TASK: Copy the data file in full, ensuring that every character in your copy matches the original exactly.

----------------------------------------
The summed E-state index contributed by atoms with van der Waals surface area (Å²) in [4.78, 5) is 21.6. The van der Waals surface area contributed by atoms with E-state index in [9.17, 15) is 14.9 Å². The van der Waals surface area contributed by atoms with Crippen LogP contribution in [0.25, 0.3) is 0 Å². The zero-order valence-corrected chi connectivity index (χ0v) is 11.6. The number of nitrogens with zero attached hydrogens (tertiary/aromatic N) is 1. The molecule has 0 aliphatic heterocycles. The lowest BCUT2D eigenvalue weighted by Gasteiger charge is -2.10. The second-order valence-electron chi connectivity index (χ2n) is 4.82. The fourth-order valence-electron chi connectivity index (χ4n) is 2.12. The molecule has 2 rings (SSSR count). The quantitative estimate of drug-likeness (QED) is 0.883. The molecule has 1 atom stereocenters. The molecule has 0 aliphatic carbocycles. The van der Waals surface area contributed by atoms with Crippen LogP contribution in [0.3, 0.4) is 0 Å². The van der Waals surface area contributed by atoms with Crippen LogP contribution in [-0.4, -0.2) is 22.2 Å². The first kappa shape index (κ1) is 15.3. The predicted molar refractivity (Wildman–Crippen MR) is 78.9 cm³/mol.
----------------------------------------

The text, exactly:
The summed E-state index contributed by atoms with van der Waals surface area (Å²) in [4.78, 5) is 21.6. The van der Waals surface area contributed by atoms with E-state index in [9.17, 15) is 14.9 Å². The van der Waals surface area contributed by atoms with Crippen LogP contribution in [0.25, 0.3) is 0 Å². The zero-order valence-corrected chi connectivity index (χ0v) is 11.6. The number of nitrogens with zero attached hydrogens (tertiary/aromatic N) is 1. The molecule has 0 aliphatic heterocycles. The lowest BCUT2D eigenvalue weighted by Gasteiger charge is -2.10. The second-order valence-electron chi connectivity index (χ2n) is 4.82. The fourth-order valence-electron chi connectivity index (χ4n) is 2.12. The molecule has 2 rings (SSSR count). The quantitative estimate of drug-likeness (QED) is 0.883. The molecule has 1 atom stereocenters. The molecule has 0 aliphatic carbocycles. The van der Waals surface area contributed by atoms with Crippen LogP contribution in [0.3, 0.4) is 0 Å². The van der Waals surface area contributed by atoms with Crippen LogP contribution in [-0.4, -0.2) is 22.2 Å². The first kappa shape index (κ1) is 15.3. The predicted molar refractivity (Wildman–Crippen MR) is 78.9 cm³/mol.